bITjAM Ltd - The art of talking business

Over the coming months we plan to contribute to this blog and share what we have learned so far through the Making it Work project.

Ultimately the making it work project is about exploration and change. These two elements have been key to the development of @bITjAM since 2006. So to add to the knowledge base being generated here I want to write a few words of reflection on our experience so far of turning a digital arts 'hobby' into a limited company that works across many sectors.

Those of you who have known us since the heady days of running regular Geek events/hackspaces/secret laptop have (hopefully) witnessed a change in what we do. We initially set up bITjAM as a space for artists and geeks to play together, nothing much more than that, it was a happy accident that quickly gained a following and a vibe.  Both myself and Ben were already working full time elsewhere and bITjAM was merely a plaything.

It became increasingly apparent that bITjAM had something to offer outside of a live event. The technology, skills, approach and experiences we had enabled us to set up funded projects as well as work in collaboration with other organisations, predominantly in the arts and community setting. However on reflection this is where we (and possibly numerous other arts organisations) began to form a dependence on specific funding streams.

Much of the funding in our early days of being a more serious 'arts organisation' came from streams that required the company to work with 'hard to reach' or somehow disadvantaged groups. We felt this was the right thing to do, I suppose looking back, for me that was because of my experience of working both in the NHS at the time and working in community arts. What we did not do at this time was see what we could offer in the private sector alongside local communities; how our skills with creative technologies could help businesses, instead we became dependent on State funding.

This dependence has been an area we have been focusing on and shifting away from since early 2012. We feel much of the success of shifting to a B2B model is about making the right connections as well as speaking the right language when offering services. Much of the language we were used to was based on the Stoke on Trent equals deprived lexicon, whereas we needed to 'provide creative tech solutions and services' to other sectors.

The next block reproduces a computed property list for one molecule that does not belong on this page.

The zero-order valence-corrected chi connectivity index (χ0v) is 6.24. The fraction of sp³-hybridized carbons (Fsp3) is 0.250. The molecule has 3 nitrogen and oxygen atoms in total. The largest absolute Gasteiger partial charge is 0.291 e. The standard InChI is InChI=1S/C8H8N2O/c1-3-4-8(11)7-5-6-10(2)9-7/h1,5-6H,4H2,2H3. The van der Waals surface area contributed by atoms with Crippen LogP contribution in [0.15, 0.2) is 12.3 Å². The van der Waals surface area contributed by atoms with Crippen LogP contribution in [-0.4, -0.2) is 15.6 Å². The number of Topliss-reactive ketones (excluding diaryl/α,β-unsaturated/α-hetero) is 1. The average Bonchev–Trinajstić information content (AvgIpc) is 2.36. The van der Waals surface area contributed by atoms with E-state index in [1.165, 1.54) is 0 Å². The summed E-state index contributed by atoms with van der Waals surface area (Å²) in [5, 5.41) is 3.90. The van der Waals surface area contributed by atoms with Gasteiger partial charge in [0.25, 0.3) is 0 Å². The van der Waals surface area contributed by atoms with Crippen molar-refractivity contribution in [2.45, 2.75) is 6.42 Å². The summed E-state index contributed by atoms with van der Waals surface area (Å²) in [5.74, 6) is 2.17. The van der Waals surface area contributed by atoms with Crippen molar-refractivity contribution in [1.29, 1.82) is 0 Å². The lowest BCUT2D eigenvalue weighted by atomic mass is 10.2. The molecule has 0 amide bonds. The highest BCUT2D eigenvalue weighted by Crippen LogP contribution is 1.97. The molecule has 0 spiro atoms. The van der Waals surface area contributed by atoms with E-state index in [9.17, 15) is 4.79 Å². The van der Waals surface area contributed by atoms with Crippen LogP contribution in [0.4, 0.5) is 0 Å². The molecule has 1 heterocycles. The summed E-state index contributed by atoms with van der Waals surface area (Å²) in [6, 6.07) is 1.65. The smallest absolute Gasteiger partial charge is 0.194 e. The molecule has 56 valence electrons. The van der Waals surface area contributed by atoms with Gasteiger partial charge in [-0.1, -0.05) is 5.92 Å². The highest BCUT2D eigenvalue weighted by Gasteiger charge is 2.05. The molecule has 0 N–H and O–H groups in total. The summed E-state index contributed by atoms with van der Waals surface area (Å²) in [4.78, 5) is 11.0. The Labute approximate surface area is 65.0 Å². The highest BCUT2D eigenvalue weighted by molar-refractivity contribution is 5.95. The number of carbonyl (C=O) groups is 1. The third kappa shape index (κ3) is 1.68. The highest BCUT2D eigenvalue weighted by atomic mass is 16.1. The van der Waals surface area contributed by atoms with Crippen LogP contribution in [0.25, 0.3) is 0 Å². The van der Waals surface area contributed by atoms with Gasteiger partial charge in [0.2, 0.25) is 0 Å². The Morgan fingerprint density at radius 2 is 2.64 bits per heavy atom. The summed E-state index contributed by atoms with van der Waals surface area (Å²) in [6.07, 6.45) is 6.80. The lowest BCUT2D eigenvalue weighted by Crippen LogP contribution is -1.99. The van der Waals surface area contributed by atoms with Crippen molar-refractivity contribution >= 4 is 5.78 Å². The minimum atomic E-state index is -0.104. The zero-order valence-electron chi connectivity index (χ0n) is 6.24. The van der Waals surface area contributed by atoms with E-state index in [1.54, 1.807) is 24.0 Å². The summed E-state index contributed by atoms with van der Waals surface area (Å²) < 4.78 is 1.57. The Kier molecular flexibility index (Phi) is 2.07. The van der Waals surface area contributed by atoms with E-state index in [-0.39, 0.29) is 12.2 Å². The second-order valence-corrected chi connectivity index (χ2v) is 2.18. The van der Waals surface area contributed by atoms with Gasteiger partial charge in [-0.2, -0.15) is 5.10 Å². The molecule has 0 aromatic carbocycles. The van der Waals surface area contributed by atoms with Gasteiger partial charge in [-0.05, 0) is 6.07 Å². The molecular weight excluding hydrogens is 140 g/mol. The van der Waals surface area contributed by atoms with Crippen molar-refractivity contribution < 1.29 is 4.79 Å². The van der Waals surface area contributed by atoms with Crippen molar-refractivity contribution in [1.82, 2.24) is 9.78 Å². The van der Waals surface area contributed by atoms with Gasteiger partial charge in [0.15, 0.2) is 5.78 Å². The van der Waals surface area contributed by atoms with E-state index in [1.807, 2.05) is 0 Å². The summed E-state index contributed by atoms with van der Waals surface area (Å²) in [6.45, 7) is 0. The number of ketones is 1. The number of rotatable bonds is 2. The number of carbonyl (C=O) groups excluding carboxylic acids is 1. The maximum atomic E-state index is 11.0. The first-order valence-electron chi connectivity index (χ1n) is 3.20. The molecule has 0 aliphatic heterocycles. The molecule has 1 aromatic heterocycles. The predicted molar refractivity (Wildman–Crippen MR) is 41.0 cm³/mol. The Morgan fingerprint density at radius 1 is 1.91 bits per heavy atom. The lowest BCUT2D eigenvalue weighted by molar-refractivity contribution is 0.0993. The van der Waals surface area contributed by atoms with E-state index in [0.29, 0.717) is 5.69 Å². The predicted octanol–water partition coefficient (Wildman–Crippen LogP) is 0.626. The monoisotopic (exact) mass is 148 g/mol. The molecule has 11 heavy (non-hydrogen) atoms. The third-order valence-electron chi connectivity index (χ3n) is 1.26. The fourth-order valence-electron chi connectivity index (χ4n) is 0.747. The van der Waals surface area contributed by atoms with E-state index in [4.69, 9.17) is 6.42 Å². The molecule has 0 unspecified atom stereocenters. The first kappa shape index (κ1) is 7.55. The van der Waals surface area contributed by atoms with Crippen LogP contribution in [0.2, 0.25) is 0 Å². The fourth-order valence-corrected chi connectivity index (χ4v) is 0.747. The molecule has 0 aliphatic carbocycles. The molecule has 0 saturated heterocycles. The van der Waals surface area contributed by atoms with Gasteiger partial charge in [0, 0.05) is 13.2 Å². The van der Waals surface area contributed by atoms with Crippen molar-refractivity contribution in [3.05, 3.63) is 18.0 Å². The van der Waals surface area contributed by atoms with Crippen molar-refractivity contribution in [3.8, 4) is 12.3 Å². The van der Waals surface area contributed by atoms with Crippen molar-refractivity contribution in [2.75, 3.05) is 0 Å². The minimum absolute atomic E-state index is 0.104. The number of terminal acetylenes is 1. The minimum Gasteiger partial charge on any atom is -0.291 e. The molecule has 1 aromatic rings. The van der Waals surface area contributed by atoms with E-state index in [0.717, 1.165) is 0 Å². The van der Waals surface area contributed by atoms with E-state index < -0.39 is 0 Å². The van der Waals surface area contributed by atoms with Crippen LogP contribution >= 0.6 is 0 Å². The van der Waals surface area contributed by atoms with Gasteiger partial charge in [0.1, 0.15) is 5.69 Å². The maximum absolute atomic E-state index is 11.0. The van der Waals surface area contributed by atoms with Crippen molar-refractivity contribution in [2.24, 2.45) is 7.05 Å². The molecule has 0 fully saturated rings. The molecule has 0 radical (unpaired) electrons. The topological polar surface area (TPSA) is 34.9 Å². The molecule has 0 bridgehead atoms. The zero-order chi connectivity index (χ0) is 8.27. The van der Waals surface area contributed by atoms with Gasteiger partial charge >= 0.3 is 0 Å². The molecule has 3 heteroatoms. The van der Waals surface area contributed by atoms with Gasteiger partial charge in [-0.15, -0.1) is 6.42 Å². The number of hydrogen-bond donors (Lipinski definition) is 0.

We have found it useful revisiting many of our funding applications and 'analysing' the content. This can be done simply by reading through, highlighting content or in our case (because of said level of geekiness c/o data tools we use) we have analysed and visualised ourselves to get a view on the language used.

Correlation analysis (original is interactive)

Concept analysis

Word cloud

This view of ourselves has enabled us to change some of our language and approach, while also highlighting some of the skills we tend to overlook. I would hazard a guess many of us forget what we actually can do or what skills we have, only ever writing them down (sometimes with unease) during the writing of funding applications. In business we have to be more bold and upfront with what we can offer.

My advice is revisit all the word docs you have and scan through them, remind yourself what you can do and have done, be proud of it, it's your products, your services that you will offer in the business world if thats the direction you want to take.